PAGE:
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What's Next for AMC Networks?

By Philip Saglimbeni - Dec 1, 2013 at 7:00AM

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With several core drama series set to end soon, AMC Networks is turning to spinoffs and comedy shows to carry much of the growth burden going forward.

From a content perspective, AMC Networks (AMCX 1.20%) has been quite popular in recent months. The company's hit drama series Breaking Bad and The Walking Dead both continued to draw massive amounts of viewers and remain pop culture mainstays. However, with the former show having ended and the latter already well into its fourth season, what will drive the next stage of growth for AMC Networks?

Is AMC the next HBO?
Time Warner's (TWX) premium cable network HBO has perhaps the most recognized and admired content lineup in all of television. Blockbuster drama series' like The Sopranos, The Wire and Deadwood helped put the network on the map in terms of original programming, while widely appealing lifestyle shows like Entourage and Sex And The City ensured that the network had legions of fans for years to come.

However, the HBO network is still very strong among viewers despite the absence of all of the aforementioned shows. The creative team at HBO has proven itself extremely capable of creating appealing content on a regular basis. The network's popular series Game Of Thrones and True Blood both continue to draw record  amounts of viewers each season,  and new mini-series events like the upcoming True Detective appear poised to capture new audiences in 2014.

In an effort to compete with premium cable networks like HBO, AMC Networks has also focused on the blockbuster drama segment. The results have worked out well so far. The company is now best known for its namesake channel, AMC, and the three popular drama shows that air on it: Breaking Bad, Mad Men, and The Walking Dead.

However, AMC Networks has struggled to create new content to replace its trio of aging shows.

In what some might consider a lazy attempt to milk successful franchises, management recently chose to green-light two spinoff shows. The first show, Better Call Saul, is a spinoff to Breaking Bad that will focus on the Saul Goodman character played by Bob Odenkirk. While little has been confirmed about the show's concept, the announcement has created a lot of hype and the series could be initially successful based on its link to Breaking Bad alone.

The second spinoff is a companion series set in the universe of The Walking Dead. Similarly, much is still unknown about the show's concept, except that it will revolve around new characters in new locations, meaning story links to the current zombie series will be minimal. 

While both new shows could shape up to be popular hits for AMC Networks, the decision to proceed with the spinoffs highlights the degree of difficulty inherent in generating fresh ideas that can appeal to wide audiences.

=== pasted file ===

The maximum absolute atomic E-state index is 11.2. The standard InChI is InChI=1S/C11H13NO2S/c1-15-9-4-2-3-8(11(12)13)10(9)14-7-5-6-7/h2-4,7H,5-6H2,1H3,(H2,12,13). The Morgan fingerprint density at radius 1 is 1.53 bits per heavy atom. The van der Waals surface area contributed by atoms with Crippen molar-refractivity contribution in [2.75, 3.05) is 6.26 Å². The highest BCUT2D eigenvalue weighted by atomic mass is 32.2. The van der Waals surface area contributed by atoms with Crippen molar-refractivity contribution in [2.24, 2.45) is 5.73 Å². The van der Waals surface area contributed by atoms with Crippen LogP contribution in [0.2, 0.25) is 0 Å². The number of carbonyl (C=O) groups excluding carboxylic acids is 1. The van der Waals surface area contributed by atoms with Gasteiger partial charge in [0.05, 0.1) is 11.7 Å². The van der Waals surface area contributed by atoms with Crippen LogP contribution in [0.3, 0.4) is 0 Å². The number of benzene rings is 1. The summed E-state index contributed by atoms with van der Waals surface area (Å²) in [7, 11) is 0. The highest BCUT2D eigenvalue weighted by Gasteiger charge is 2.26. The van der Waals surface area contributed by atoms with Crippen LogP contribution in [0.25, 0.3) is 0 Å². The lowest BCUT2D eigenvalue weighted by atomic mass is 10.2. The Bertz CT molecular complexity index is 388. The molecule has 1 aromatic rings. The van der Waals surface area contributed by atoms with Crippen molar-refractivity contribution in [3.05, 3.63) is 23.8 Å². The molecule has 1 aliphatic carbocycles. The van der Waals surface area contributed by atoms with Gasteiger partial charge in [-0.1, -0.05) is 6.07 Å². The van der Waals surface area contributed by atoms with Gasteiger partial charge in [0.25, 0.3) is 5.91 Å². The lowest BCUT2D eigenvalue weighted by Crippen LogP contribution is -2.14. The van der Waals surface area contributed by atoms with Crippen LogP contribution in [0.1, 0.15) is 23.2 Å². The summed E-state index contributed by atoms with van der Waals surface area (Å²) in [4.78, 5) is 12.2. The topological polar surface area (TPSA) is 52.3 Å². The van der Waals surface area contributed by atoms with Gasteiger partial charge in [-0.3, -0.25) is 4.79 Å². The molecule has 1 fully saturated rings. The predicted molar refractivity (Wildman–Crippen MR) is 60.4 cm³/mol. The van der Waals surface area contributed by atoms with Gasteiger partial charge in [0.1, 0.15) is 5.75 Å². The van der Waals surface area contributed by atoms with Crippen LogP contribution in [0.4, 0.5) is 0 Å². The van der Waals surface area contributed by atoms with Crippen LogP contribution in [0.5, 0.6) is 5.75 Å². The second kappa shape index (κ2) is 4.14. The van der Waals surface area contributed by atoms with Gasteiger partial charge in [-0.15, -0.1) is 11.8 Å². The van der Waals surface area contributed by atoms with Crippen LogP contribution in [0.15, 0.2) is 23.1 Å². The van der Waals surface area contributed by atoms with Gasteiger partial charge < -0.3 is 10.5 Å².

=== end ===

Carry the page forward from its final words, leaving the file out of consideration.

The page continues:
Management faces a unique challenge in this regard because the AMC channel is at a distinct disadvantage to premium networks like HBO, which are subscription based and less dependent on viewer numbers. The AMC channel has to consistently capture large audience numbers to justify higher advertisement fees, and that means it can take less risks with regard to creativity.

Growth through acquisition
AMC Networks recently announced  its intention to acquire the international content provider Chellomedia from Liberty Global. The move would provide AMC Networks with a large distribution platform spanning over 100 countries, which would allow the company to reach significantly more viewers with its unique content.

The deal, which is reportedly valued at just over $1 billion, is a strong move by AMC Networks, and seems to fit with management's stated goal  of becoming a worldwide leader in the creation and distribution of original content.

The future
Short of creating more original blockbuster drama series', management at AMC Networks is handling the loss of Breaking Bad and the maturation of The Walking Dead as well as can be expected. The company has found ample ways to further capitalize on the blockbuster series, including the creation of spinoff shows and the expansion of distribution platforms.

However, the company's recent struggles with the creation of new content and its dependence on three aging series also highlights one of the major pitfalls of the industry -- the constant demand for original content. Unfortunately, AMC Networks' dilemma is one that companies like Time Warner do not face with subscription-based premium channels like HBO.

What is certain is that management at AMC Networks needs to solve the creative problem soon in order to realistically compete on a large scale with industry leaders like HBO in the future. 

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